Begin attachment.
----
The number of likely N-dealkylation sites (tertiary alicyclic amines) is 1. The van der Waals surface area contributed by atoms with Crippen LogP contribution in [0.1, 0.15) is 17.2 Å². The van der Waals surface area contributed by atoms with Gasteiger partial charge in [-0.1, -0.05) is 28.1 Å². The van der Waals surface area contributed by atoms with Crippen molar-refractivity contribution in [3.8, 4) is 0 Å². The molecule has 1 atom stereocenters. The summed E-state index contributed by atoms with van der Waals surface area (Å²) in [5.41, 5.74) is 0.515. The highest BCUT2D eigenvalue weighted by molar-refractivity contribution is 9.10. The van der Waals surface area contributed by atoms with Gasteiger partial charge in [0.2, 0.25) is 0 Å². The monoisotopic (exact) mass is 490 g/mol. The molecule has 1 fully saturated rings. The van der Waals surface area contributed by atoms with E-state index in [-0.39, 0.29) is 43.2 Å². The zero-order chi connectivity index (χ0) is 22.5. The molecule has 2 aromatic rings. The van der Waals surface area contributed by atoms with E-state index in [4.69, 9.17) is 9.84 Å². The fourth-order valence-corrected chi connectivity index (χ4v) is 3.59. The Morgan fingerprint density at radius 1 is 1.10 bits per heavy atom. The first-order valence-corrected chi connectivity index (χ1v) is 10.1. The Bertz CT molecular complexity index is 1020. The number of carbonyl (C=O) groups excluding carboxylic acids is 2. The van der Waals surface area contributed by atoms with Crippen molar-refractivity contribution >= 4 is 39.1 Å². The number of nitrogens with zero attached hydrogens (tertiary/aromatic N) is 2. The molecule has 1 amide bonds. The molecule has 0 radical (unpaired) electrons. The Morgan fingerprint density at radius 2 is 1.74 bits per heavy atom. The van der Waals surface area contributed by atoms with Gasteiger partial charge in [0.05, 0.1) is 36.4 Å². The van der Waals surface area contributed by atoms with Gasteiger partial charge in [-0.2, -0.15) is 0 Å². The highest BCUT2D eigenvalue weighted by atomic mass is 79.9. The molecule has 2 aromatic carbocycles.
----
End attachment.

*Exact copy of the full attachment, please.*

The number of likely N-dealkylation sites (tertiary alicyclic amines) is 1. The van der Waals surface area contributed by atoms with Crippen LogP contribution in [0.1, 0.15) is 17.2 Å². The van der Waals surface area contributed by atoms with Gasteiger partial charge in [-0.1, -0.05) is 28.1 Å². The van der Waals surface area contributed by atoms with Crippen molar-refractivity contribution in [3.8, 4) is 0 Å². The molecule has 1 atom stereocenters. The summed E-state index contributed by atoms with van der Waals surface area (Å²) in [5.41, 5.74) is 0.515. The highest BCUT2D eigenvalue weighted by molar-refractivity contribution is 9.10. The van der Waals surface area contributed by atoms with Gasteiger partial charge in [0.2, 0.25) is 0 Å². The monoisotopic (exact) mass is 490 g/mol. The molecule has 1 fully saturated rings. The van der Waals surface area contributed by atoms with E-state index in [-0.39, 0.29) is 43.2 Å². The zero-order chi connectivity index (χ0) is 22.5. The molecule has 2 aromatic rings. The van der Waals surface area contributed by atoms with E-state index in [4.69, 9.17) is 9.84 Å². The fourth-order valence-corrected chi connectivity index (χ4v) is 3.59. The Morgan fingerprint density at radius 1 is 1.10 bits per heavy atom. The first-order valence-corrected chi connectivity index (χ1v) is 10.1. The Bertz CT molecular complexity index is 1020. The number of carbonyl (C=O) groups excluding carboxylic acids is 2. The van der Waals surface area contributed by atoms with Crippen molar-refractivity contribution >= 4 is 39.1 Å². The number of nitrogens with zero attached hydrogens (tertiary/aromatic N) is 2. The molecule has 1 amide bonds. The molecule has 0 radical (unpaired) electrons. The Morgan fingerprint density at radius 2 is 1.74 bits per heavy atom. The van der Waals surface area contributed by atoms with Gasteiger partial charge in [0.05, 0.1) is 36.4 Å². The van der Waals surface area contributed by atoms with Gasteiger partial charge in [-0.2, -0.15) is 0 Å². The highest BCUT2D eigenvalue weighted by atomic mass is 79.9. The molecule has 2 aromatic carbocycles.